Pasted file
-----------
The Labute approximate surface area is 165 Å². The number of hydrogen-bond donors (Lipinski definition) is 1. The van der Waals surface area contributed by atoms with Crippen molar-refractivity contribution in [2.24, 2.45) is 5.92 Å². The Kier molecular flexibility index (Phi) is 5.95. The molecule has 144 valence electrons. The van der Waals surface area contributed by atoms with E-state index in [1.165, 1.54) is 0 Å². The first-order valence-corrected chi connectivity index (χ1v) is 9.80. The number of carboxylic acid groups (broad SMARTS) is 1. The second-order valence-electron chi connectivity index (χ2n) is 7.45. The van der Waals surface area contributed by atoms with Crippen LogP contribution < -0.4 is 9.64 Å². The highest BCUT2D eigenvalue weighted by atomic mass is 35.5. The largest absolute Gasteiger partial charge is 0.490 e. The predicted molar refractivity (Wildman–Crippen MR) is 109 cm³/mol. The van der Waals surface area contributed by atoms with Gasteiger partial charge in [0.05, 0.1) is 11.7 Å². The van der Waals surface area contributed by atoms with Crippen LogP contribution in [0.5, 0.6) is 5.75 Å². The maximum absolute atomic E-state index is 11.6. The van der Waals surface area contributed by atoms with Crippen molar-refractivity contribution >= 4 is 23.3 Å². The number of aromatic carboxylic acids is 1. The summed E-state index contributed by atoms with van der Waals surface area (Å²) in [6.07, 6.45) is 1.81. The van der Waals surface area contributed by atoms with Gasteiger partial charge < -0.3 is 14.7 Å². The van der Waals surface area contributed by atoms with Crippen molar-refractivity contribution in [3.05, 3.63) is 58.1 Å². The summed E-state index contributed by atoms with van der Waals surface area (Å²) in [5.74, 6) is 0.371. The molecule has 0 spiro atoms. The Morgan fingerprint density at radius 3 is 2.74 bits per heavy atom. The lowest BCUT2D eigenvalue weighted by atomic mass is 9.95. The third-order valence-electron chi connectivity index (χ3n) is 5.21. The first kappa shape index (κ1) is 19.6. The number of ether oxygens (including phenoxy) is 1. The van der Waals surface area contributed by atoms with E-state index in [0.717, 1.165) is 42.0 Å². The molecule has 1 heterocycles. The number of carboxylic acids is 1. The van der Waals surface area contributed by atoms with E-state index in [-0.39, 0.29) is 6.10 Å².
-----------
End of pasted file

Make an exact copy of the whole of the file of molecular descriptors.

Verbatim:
The Labute approximate surface area is 165 Å². The number of hydrogen-bond donors (Lipinski definition) is 1. The van der Waals surface area contributed by atoms with Crippen molar-refractivity contribution in [2.24, 2.45) is 5.92 Å². The Kier molecular flexibility index (Phi) is 5.95. The molecule has 144 valence electrons. The van der Waals surface area contributed by atoms with E-state index in [1.165, 1.54) is 0 Å². The first-order valence-corrected chi connectivity index (χ1v) is 9.80. The number of carboxylic acid groups (broad SMARTS) is 1. The second-order valence-electron chi connectivity index (χ2n) is 7.45. The van der Waals surface area contributed by atoms with Crippen LogP contribution < -0.4 is 9.64 Å². The highest BCUT2D eigenvalue weighted by atomic mass is 35.5. The largest absolute Gasteiger partial charge is 0.490 e. The predicted molar refractivity (Wildman–Crippen MR) is 109 cm³/mol. The van der Waals surface area contributed by atoms with Gasteiger partial charge in [0.05, 0.1) is 11.7 Å². The van der Waals surface area contributed by atoms with Crippen LogP contribution in [0.5, 0.6) is 5.75 Å². The maximum absolute atomic E-state index is 11.6. The van der Waals surface area contributed by atoms with Crippen molar-refractivity contribution >= 4 is 23.3 Å². The number of aromatic carboxylic acids is 1. The summed E-state index contributed by atoms with van der Waals surface area (Å²) in [6.07, 6.45) is 1.81. The van der Waals surface area contributed by atoms with Gasteiger partial charge < -0.3 is 14.7 Å². The van der Waals surface area contributed by atoms with Crippen molar-refractivity contribution in [3.05, 3.63) is 58.1 Å². The summed E-state index contributed by atoms with van der Waals surface area (Å²) in [5.74, 6) is 0.371. The molecule has 0 spiro atoms. The Morgan fingerprint density at radius 3 is 2.74 bits per heavy atom. The lowest BCUT2D eigenvalue weighted by atomic mass is 9.95. The third-order valence-electron chi connectivity index (χ3n) is 5.21. The first kappa shape index (κ1) is 19.6. The number of ether oxygens (including phenoxy) is 1. The van der Waals surface area contributed by atoms with E-state index in [0.717, 1.165) is 42.0 Å². The molecule has 1 heterocycles. The number of carboxylic acids is 1. The van der Waals surface area contributed by atoms with E-state index in [-0.39, 0.29) is 6.10 Å².